According to the National Mango Board, mango consumption quadrupled in the U.S. from 1980 to 2008. Tropical fruit marketers have their own theories about which item in the category will take off next.
“Papaya demand is increasing, definitely moving from novelty to mainstream,” said Mary Ostlund, director of marketing for Brooks Tropicals Inc., Homestead, Fla. “Papaya has gained such consumer recognition that there are Droid social gaming networks, retail clothing stores, artwork, and even fabric named after it.”
Of course, not everyone agrees which papaya is the best.
The most common variety sold in the U.S. is the small strawberry papaya, while the larger maradol is popular in Mexico and Central America.
However, Robert Schueller, director of public relations for Los Angeles-based World Variety Produce, which markets product under the Melissa’s brand, said the red Caribbean papaya, which was introduced to the U.S. market from Belize a few years ago, has the characteristics of a strawberry papaya but is much bigger like a maradol.
“You get more papaya for your money,” said Schueller, who added that red Caribbeans are an excellent source of vitamins A, C and potassium, are available year-round, and have a longer shelf-life than many other papaya varieties.
Ostlund said volumes of red Caribbean papayas had been down for seven months because of damage from tropical storms last year. However, she said Brooks expects new plantings to be ready for harvesting this summer.
Steve Hayworth, commodity manager for Calavo Growers Inc., Santa Paula, Calif., said the Hawaiian papayas the company ships to both coasts on a year-round basis have higher brix levels than other varieties.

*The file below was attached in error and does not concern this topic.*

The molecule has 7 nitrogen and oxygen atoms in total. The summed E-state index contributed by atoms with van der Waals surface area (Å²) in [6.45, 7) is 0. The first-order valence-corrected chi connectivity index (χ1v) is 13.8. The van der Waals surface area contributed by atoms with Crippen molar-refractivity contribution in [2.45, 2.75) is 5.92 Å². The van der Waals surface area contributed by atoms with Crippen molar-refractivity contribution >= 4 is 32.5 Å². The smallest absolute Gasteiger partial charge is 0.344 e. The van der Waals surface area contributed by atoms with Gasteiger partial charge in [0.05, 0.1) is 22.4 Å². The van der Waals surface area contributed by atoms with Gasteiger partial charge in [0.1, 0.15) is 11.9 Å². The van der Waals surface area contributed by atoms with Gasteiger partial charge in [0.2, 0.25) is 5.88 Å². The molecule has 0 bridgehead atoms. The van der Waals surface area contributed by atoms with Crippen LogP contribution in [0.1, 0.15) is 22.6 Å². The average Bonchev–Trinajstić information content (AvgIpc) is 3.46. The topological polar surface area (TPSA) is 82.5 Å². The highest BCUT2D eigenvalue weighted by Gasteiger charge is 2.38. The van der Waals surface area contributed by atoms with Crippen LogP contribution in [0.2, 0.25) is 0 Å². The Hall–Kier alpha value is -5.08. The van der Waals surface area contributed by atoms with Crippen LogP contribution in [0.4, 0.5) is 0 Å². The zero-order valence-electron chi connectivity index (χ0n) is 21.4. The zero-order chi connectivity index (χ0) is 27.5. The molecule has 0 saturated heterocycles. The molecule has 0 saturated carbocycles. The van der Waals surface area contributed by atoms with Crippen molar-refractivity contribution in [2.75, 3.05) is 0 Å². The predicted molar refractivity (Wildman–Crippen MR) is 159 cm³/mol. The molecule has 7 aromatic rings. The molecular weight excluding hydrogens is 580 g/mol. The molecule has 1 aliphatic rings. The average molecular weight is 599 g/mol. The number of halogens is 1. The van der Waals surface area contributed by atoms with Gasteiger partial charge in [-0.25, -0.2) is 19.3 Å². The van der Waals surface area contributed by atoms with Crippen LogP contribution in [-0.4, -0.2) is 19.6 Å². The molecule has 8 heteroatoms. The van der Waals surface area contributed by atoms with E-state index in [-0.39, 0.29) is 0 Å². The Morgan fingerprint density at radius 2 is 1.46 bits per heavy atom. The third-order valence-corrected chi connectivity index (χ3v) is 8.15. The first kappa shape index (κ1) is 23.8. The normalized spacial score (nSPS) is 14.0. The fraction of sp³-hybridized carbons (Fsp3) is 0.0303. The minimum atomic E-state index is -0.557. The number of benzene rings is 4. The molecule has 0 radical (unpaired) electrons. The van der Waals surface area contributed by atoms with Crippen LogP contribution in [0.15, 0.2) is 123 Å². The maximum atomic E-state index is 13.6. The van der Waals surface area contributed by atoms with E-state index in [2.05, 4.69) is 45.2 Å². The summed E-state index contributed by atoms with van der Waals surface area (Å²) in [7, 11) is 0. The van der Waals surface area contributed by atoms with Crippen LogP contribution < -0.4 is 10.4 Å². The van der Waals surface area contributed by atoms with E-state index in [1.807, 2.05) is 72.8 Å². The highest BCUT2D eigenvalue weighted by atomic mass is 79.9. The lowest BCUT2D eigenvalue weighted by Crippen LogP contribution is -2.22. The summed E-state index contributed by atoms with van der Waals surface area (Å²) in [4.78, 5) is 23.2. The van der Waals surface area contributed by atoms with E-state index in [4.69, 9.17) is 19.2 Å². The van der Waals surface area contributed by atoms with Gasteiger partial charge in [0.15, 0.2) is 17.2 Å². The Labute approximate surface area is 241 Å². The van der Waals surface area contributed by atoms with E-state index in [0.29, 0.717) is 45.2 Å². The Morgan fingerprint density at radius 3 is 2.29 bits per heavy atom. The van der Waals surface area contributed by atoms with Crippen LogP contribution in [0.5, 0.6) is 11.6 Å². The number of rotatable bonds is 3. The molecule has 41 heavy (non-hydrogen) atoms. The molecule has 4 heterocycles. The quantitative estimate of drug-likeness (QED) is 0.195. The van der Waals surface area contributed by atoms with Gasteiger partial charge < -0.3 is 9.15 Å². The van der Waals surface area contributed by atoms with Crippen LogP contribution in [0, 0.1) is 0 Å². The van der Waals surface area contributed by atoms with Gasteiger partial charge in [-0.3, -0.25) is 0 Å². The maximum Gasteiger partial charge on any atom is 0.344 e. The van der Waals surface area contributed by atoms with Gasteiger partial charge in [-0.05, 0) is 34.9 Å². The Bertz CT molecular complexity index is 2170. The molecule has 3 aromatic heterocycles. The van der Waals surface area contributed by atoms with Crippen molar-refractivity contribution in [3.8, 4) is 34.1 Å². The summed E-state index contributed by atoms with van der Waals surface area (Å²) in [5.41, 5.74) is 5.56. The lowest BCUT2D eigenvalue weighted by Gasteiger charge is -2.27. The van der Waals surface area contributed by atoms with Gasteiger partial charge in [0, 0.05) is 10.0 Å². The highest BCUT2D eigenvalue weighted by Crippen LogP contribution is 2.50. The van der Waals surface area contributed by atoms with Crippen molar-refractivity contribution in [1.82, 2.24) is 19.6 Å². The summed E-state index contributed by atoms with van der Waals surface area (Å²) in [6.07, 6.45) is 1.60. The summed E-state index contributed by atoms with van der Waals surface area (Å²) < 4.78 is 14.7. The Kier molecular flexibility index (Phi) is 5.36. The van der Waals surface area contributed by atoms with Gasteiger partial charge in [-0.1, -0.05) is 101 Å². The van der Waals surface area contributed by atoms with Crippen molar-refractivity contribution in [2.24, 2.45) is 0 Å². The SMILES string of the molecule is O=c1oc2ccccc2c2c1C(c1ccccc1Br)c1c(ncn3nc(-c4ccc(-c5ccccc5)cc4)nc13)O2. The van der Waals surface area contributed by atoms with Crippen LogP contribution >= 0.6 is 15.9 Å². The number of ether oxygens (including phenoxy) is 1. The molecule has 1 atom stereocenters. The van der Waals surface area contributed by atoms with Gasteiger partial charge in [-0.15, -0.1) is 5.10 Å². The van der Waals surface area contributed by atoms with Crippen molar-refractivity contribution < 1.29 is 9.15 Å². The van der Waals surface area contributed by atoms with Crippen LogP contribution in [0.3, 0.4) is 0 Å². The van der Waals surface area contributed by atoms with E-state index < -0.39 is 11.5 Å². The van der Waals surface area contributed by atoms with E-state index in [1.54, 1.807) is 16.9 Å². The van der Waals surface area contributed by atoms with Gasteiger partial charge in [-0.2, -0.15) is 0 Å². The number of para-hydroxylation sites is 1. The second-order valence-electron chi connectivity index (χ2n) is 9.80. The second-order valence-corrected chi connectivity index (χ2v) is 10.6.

“Recent bountiful crops and good overall quality over the last couple of years has made the product more available,” he said. “Retailers and foodservice companies are experiencing year-over-year growth on the product.”
While some other products have not yet developed the wide appeal of mangoes or papayas, marketers are excited about their potential. Schueller said more recent introductions to the U.S. market, such as mangosteen, have helped add excitement to the category.
Mangosteen was first allowed into the U.S. in 2007. Schueller said the fruit, which is touted for its flavor and health benefits, is a good source of antioxidants. World Variety imports the product from Taiwan, Thailand and Puerto Rico from mid-April through August.
“The price is fairly high, $3-4 a piece in some cases,” he said. “The price is going to be pretty high again this season because there have been some weather issues. It takes a few years for people to get an understanding of particular fruits — how to use it and when it’s available.”